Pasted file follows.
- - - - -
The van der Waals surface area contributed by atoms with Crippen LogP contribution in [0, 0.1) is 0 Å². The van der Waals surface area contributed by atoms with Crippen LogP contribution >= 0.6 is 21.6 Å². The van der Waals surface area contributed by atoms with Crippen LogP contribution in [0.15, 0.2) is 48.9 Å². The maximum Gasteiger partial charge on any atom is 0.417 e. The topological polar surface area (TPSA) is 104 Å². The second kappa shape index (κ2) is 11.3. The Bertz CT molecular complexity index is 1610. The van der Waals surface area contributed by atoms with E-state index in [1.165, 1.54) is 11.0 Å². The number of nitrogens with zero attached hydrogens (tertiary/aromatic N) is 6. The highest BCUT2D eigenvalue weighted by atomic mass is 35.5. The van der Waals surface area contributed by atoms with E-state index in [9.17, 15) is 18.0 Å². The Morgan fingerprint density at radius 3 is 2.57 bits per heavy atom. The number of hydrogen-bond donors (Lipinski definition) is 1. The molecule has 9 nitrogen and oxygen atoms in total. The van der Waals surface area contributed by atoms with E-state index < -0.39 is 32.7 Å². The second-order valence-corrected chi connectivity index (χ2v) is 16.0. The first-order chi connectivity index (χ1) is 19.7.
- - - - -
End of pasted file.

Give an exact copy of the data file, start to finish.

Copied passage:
The van der Waals surface area contributed by atoms with Crippen LogP contribution in [0, 0.1) is 0 Å². The van der Waals surface area contributed by atoms with Crippen LogP contribution >= 0.6 is 21.6 Å². The van der Waals surface area contributed by atoms with Crippen LogP contribution in [0.15, 0.2) is 48.9 Å². The maximum Gasteiger partial charge on any atom is 0.417 e. The topological polar surface area (TPSA) is 104 Å². The second kappa shape index (κ2) is 11.3. The Bertz CT molecular complexity index is 1610. The van der Waals surface area contributed by atoms with E-state index in [1.165, 1.54) is 11.0 Å². The number of nitrogens with zero attached hydrogens (tertiary/aromatic N) is 6. The highest BCUT2D eigenvalue weighted by atomic mass is 35.5. The van der Waals surface area contributed by atoms with E-state index in [9.17, 15) is 18.0 Å². The Morgan fingerprint density at radius 3 is 2.57 bits per heavy atom. The number of hydrogen-bond donors (Lipinski definition) is 1. The molecule has 9 nitrogen and oxygen atoms in total. The van der Waals surface area contributed by atoms with E-state index < -0.39 is 32.7 Å². The second-order valence-corrected chi connectivity index (χ2v) is 16.0. The first-order chi connectivity index (χ1) is 19.7.